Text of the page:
When video games get problematic so do smoking, drug use and aggression

A new study on gaming and health in adolescents, conducted by researchers at Yale School of Medicine, found some significant gender differences linked to gaming as well as important health risks associated with problematic gaming. Published today in the journal Pediatrics, the study is among the first and largest to examine possible health links to gaming and problematic gaming in a community sample of adolescents.

Study: Teleworkers more satisfied than office-based employees

Employees who telecommute the majority of the work week are more satisfied with their jobs compared to those working mostly in the office because working remotely alleviates more stress than it creates, according to a new study by a communication researcher at the University of Wisconsin-Milwaukee (UWM).

Prescribed medicines are responsible for over 3 percent of road traffic crashes in France

In France, the effect that all medicines have on driving performance has been classified into 4 levels of risk, from level 0 (no or negligible risk) to level 3 (major risk) and according to a study by Ludivine Orriols, from Université Victor Segalen, Bordeaux, France, and colleagues, level 2 and 3 medicines are responsible for over 3% of road traffic crashes in France.

Disruptive behaviour disorders in male teenagers associated with increased risk of road crashes

Disruptive behaviour disorders in male teenagers, such as attention deficit hyperactivity disorder, conduct disorder, and oppositional defiant disorder are associated with about a one-third increase in the risk of being seriously injured in a road traffic crash – either as driver or pedestrian. This increase is similar to the increased relative risk found for patients treated for epilepsy.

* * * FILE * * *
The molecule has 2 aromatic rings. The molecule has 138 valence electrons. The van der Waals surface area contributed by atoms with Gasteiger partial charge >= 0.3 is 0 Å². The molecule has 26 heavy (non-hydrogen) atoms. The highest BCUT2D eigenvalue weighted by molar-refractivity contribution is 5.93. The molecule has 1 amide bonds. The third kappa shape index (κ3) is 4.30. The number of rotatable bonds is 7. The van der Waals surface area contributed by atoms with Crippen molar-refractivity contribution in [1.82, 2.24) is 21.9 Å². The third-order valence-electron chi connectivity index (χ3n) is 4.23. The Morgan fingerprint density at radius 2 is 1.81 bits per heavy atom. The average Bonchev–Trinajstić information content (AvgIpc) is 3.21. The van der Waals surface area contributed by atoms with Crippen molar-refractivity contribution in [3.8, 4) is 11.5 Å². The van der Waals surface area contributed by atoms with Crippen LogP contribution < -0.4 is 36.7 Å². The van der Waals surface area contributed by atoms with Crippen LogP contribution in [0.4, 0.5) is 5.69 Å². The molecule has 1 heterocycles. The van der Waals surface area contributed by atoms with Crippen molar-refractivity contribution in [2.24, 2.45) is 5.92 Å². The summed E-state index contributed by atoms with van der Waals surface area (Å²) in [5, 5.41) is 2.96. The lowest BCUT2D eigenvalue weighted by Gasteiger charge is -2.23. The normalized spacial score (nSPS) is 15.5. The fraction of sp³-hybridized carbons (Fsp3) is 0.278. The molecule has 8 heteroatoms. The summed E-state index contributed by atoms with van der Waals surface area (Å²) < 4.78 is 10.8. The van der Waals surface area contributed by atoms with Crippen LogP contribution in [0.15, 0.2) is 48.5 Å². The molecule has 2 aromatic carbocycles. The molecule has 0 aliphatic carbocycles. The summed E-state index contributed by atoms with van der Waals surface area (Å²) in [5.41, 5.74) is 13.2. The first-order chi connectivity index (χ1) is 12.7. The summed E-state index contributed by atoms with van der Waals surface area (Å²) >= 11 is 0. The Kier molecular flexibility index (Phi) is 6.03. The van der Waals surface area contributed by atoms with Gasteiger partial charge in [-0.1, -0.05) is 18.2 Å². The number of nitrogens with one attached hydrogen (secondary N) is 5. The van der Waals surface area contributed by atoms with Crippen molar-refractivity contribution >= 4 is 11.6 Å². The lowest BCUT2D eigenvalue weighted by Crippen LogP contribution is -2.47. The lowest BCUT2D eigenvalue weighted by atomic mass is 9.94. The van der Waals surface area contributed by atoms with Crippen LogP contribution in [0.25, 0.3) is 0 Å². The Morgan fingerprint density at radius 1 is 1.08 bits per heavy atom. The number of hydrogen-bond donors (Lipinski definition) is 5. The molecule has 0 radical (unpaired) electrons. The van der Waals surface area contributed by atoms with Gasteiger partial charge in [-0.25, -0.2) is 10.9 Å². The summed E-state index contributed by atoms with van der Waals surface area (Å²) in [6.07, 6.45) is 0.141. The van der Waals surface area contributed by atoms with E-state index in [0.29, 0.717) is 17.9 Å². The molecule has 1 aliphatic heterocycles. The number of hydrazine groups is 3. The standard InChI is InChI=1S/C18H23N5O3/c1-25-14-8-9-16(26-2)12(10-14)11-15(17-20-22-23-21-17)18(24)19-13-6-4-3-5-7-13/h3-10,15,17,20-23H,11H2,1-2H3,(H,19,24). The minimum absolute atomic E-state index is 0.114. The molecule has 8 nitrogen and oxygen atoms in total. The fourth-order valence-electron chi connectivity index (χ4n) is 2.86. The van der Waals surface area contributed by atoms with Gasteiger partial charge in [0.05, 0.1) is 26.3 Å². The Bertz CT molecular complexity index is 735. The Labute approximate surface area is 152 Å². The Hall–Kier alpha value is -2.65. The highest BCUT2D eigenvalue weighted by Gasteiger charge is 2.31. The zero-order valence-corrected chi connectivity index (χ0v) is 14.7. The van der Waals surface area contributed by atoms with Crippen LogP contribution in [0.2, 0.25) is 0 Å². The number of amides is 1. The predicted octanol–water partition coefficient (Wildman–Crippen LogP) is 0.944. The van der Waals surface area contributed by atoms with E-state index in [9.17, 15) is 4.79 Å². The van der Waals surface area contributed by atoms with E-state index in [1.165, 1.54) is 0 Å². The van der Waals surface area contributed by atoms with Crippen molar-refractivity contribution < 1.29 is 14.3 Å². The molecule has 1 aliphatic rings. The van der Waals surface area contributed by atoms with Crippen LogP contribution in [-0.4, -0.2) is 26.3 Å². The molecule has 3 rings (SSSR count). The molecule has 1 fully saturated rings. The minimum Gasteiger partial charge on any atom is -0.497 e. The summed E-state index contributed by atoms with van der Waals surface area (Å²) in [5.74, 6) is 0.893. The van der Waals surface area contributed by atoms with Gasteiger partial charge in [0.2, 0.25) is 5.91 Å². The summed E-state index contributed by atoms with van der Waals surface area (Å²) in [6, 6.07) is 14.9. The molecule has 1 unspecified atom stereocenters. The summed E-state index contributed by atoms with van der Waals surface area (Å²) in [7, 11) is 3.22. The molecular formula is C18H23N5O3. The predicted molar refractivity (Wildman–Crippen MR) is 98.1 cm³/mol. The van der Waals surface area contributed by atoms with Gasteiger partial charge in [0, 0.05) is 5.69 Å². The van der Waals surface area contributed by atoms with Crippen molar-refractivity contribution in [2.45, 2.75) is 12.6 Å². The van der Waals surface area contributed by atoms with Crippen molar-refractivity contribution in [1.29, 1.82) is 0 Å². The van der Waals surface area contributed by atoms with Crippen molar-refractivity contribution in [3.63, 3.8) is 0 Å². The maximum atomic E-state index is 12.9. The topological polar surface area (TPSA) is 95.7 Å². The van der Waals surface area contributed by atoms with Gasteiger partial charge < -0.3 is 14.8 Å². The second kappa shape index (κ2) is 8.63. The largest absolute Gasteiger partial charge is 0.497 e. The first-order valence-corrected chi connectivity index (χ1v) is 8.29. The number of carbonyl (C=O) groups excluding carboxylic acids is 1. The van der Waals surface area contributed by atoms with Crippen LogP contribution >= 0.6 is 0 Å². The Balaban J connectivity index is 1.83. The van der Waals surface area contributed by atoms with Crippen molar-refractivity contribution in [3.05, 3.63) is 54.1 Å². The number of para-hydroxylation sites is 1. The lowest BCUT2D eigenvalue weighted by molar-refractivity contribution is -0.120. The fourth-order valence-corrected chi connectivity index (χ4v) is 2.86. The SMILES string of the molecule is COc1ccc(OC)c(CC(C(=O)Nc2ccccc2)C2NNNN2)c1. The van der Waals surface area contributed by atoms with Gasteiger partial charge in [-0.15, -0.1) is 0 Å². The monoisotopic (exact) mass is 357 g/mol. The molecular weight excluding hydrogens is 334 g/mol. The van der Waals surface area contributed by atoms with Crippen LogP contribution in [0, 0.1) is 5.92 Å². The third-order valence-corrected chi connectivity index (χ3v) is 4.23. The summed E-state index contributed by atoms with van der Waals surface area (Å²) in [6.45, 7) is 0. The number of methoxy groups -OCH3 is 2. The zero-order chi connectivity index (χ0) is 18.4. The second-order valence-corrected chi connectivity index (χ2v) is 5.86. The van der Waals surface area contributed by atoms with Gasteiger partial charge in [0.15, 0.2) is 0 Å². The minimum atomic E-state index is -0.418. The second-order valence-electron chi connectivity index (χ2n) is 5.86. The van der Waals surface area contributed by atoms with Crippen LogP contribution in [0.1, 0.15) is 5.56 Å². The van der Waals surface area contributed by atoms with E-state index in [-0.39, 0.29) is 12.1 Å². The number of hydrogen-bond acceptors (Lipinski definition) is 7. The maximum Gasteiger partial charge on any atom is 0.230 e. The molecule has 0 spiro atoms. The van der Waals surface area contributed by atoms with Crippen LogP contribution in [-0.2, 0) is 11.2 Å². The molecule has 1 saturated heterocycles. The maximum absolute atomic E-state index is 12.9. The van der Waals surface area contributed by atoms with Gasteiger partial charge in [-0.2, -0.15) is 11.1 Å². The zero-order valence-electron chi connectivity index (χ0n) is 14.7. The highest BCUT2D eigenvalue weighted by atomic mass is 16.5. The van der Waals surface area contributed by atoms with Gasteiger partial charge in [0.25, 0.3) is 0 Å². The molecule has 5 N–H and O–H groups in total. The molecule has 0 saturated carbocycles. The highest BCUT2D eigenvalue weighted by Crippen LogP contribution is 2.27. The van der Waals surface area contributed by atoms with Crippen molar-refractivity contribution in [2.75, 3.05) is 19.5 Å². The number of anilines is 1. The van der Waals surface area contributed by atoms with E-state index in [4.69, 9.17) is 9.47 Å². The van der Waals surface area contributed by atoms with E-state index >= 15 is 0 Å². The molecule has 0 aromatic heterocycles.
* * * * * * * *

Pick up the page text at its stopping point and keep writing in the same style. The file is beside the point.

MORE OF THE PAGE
Neural subtypes act like a seesaw to control level of fear output from brain’s amygdala

In this week’s issue of the journal Nature, a research team led by scientists at the California Institute of Technology (Caltech) has taken an important step toward understanding just how this kickoff occurs by beginning to dissect the neural circuitry of fear. In their paper, these scientists—led by David J. Anderson, the Benzer Professor of Biology at Caltech and a Howard Hughes Medical Institute investigator—describe a microcircuit in the amygdala that controls, or “gates,” the outflow of fear from that region of the brain.

Recommendation letters may be costing women jobs, promotions

A recommendation letter could be the chute in a woman’s career ladder, according to ongoing research at Rice University. The comprehensive study shows that qualities mentioned in recommendation letters for women differ sharply from those for men, and those differences may be costing women jobs and promotions in academia and medicine.

X-Rays reveal 3-D structural image of brain receptor

Researchers recently mapped the complete structure of a glutamate receptor, a key communications port in brain cells. Scientists at Oregon Health and Science University (OHSU) in Portland pieced together the three-dimensional image of the protein by bombarding it with X-rays, a technology called X-ray crystallography. Knowledge about the receptor’s form is expected to yield insights into its function in the nervous system.

Ziprasidone and Olanzapine carry no difference in risk of mortality

A study published online this month in the American Journal of Psychiatry in advance of print publication in February 2011 showed no difference in nonsuicide mortality between people taking ziprasidone and another second-generation anti-psychotic in real-world use.

Voluntary cooperation and monitoring lead to success

Many imminent problems facing the world today, such as deforestation, overfishing, or climate change, can be described as commons problems. The solution to these problems requires cooperation from hundreds and thousands of people. Such large scale cooperation, however, is plagued by the infamous cooperation dilemma. According to the standard prediction, in which each individual follows only his own interests, large-scale cooperation is impossible because free riders enjoy common benefits without bearing the cost of their provision.

Pain gene common to flies, mice and humans

They show that one of those genes in particular has a long evolutionary history, as evidenced by the fact that it plays a role in pain sensing in flies, mice and humans. At least in mice, the newly described gene is also linked to a condition known in humans as synesthesia, in which one sensory experience triggers the perception of another sense.